The El Paso Shooter and the Futility of Salvation by Works

The El Paso Shooter and the Futility of Salvation by Works August 15, 2019

By Jeffrey R. Dickson, PhD

In response to the kind of tragedies recently witnessed in El Paso and Dayton Ohio, many people are left with questions. Why do things like this happen? Who/what is to blame? What can be done to prevent this? And, an especially important inquiry on either a conscious or subconscious level: what salvation, if any, is there from this broken world?

The answer to this question depends on how you define two principle terms: “brokenness” and “salvation.” Buddhists understand brokenness as the result of the gap between reality and expectations/desires. Salvation for them comes through the alleviation of one’s aspirations and is ultimately reached in enlightenment/nirvana. Muslims understand brokenness as the result of personal disobedience to Allah’s commands. Salvation from such is achieved through perpetual repentance and personally atoning for these grievances through a program of good works. Their salvation is realized in a future paradise. Though these and so many other worldviews differ on the specifics, ultimately they endorse a works-based salvation program (be it five pillars, an eightfold path, etc.) in which human effort plays a significant role in accomplishing what these define as a preferred destiny.

However, salvation, particularly of a works-based variety, is not limited to theistic or spiritualistic worldviews. Though not couched in spiritual terms, atheists and/or agnostics provide their own interpretations of a preferred ultimate destiny. These also endorse a works-based program to that end. Some, for instance believe that economic inequality is the underlining source of the world’s problems and look to things like redistribution and other political/legislative measures to provide a balancing of the scales. Others believe that ignorance is the cause of pervasive strife and look to the education to provide relief. However, I want to focus on a particularly radical understanding of brokenness and even more radical solution that was entertained in a most horrifying way last week in El Paso, TX. The mass shooter responsible for this tragedy published a manifesto that attempted to explain the unexplainable and provide what (at least in his own disturbed mind) might be referred to as reasons behind the unthinkable acts that were committed. One excerpt of this manifesto is especially telling:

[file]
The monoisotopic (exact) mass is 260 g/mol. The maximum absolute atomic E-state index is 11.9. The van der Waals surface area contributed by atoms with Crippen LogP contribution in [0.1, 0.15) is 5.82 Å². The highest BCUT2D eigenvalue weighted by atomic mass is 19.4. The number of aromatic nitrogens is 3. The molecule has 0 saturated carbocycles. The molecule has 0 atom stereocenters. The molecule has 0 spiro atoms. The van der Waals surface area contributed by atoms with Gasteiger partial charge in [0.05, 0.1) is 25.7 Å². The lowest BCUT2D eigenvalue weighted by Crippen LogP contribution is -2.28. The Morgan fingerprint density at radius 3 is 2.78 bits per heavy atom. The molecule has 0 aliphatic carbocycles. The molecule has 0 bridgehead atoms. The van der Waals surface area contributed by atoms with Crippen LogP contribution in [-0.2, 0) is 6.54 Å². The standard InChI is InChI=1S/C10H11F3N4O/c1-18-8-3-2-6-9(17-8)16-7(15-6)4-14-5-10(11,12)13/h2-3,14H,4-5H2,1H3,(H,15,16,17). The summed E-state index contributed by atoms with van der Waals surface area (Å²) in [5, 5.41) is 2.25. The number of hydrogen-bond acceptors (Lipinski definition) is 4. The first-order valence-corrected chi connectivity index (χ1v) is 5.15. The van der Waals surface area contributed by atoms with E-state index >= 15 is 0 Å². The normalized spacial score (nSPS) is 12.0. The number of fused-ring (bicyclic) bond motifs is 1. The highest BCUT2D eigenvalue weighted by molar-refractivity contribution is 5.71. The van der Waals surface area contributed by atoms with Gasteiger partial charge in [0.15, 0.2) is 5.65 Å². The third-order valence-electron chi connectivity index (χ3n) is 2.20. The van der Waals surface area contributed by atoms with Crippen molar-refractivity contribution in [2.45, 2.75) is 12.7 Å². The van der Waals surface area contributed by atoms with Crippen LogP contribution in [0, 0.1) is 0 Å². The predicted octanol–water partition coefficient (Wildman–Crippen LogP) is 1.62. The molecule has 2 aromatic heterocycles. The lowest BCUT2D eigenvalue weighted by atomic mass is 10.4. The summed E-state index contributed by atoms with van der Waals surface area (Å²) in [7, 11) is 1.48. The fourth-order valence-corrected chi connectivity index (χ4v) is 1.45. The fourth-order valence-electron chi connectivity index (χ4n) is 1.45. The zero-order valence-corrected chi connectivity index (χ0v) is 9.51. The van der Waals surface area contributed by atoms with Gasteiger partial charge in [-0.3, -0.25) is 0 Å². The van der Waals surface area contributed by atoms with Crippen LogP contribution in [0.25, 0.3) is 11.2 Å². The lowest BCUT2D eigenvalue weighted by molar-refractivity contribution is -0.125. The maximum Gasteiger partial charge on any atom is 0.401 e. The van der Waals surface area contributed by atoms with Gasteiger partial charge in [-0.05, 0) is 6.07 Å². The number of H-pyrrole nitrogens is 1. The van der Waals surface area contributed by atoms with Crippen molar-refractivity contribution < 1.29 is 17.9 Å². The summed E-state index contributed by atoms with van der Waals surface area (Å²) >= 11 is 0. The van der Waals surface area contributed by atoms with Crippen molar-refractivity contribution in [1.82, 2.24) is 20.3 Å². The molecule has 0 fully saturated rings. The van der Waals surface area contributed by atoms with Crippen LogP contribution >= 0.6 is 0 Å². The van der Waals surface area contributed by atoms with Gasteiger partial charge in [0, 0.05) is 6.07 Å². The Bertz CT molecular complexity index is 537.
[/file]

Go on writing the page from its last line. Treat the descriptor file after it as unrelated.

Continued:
“The decimation of the environment is creating a massive burden for future generations. Corporations are heading the destruction of our environment by shamelessly overharvesting resources. This has been a problem for decades. For example, this phenomenon is brilliantly portrayed in the decades old classic ‘The Lorax.’ Water sheds around the country, especially in agricultural areas, are being depleted. Fresh water is being polluted from farming and oil drilling operations. Consumer culture is creating thousands of tons of unnecessary plastic waste and electronic waste, and recycling to help slow this down is almost non-existent. Urban sprawl creates inefficient cities which unnecessarily destroys millions of acres of land. We even use god knows how many trees worth of paper towels just wipe water off our hands. Everything I have seen and heard in my short life has led me to believe that the average American isn’t willing to change their lifestyle, even if the changes only cause a slight inconvenience. The government is unwilling to tackle these issues beyond empty promises since they are owned by corporations. Corporations that also like immigration because more people means a bigger market for their products. I just want to say that I love the people of this country, but …. most of y’all are just too stubborn to change your lifestyle. So the next logical step is to decrease the number of people in America using resources. If we can get rid of enough people, then our way of life can become more sustainable.” — Excerpt from the manifesto of the El Paso, TX shooter